Overall, employees at control-based organisations made up the majority of the sample, with 55% to learning organisations’ 45%. However, Tornquist offers some pointers for control-based organisations looking to improve their culture:

  • Shift emphasis from compliance/required training and experiment with incentives for learning.
  • Offer learning opportunities in knowledge and mindset to complement skills focus.
  • Identify learning opportunities that align with corporate growth strategy.
  • Wider mix of learning modes with an emphasis on live-learning such as workshops, mini-missions, and external events.

The five types of professional learner and what they mean for upskilling programs

Why become a learning organisation?

I’ve already mentioned some of the innate advantages of becoming a learning organisation, such as facilitating innovation, adapting to change, and attracting a higher quality of would-be employees who are looking for an environment where they can thrive.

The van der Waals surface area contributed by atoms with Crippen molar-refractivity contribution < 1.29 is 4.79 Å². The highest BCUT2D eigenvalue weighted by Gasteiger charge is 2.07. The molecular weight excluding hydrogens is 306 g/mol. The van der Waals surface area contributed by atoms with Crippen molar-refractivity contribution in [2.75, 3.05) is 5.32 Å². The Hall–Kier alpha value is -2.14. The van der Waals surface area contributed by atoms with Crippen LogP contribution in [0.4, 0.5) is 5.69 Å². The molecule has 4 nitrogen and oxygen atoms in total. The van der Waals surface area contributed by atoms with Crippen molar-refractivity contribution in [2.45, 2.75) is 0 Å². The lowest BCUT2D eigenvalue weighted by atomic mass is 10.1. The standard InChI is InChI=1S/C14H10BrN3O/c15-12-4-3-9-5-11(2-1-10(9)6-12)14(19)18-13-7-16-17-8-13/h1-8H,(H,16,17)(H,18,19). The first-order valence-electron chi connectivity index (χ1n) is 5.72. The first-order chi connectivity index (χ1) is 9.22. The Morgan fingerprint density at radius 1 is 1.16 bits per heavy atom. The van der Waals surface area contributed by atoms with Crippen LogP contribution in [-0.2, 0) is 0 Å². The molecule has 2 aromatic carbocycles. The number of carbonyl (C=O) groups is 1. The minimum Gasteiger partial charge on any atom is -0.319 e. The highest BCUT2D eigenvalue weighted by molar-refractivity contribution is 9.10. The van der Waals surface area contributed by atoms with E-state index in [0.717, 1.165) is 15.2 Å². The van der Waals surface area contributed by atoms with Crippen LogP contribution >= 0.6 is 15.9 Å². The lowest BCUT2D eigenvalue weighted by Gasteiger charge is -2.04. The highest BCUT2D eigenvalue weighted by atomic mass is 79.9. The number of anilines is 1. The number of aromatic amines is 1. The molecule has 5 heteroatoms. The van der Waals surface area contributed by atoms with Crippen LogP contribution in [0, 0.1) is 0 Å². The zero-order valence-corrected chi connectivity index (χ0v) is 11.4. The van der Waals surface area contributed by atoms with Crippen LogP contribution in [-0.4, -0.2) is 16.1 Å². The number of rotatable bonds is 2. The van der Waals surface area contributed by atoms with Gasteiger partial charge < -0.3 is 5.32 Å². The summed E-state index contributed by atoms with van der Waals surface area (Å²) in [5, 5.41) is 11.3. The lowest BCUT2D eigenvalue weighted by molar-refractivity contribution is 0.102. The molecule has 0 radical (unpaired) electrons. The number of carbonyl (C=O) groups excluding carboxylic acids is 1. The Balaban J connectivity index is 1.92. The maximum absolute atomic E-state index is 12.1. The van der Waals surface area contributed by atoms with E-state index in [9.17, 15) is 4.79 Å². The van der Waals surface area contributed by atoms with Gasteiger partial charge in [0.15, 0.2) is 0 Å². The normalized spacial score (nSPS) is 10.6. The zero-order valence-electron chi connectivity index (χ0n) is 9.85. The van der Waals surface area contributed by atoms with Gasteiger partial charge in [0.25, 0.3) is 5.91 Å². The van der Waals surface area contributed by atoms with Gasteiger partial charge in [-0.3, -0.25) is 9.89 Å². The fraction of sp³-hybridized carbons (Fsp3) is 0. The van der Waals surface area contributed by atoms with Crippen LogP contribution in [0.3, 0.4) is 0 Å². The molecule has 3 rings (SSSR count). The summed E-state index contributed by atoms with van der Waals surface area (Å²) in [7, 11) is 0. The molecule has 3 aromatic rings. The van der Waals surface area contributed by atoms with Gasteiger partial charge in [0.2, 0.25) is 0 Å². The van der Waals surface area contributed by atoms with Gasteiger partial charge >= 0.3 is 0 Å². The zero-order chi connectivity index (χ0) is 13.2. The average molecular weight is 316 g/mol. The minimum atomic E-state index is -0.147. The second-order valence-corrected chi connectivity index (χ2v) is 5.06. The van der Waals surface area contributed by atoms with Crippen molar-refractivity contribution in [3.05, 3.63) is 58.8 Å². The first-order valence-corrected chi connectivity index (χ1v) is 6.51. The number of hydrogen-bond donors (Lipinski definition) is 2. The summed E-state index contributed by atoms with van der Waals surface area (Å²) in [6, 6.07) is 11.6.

In addition to these, Tornquist highlights a strong business case for skills-related L&D – particularly at a time when many professionals note that digital skills need updating at least monthly, and training can be the quickest way to add new skillsets.

On top of this, he writes, “becoming a learning organisation has many benefits which are particularly important in the context of digital transformation.” Changing minds and attitudes is often the biggest challenge of digital transformation: so to already have achieved this (or to be perpetually achieving this) means that an organisation is already primed for digital transformation success.

Other benefits that becoming a learning organisation can bring include:

  • Developing a leadership pipeline
  • Promoting organisational agility
  • Updating the organisation’s attitude towards failure
  • Positioning line managers as facilitators, not dictators
  • Sharing outcomes, rather than case studies
  • Encouraging transparency
  • Giving everyone a voice
  • Maintaining a progressive outlook

Or, as Tornquist summarises: “The benefits of becoming a learning organisation range from increasing agility and ability to cope with change to developing a leadership pipeline and improving communication.”

For more on instilling a culture of learning into your business and how it benefits the wider organisation, download Econsultancy’s report, ‘Winning the Race for Digital Skills: The New Best Practices of Effective Learning’.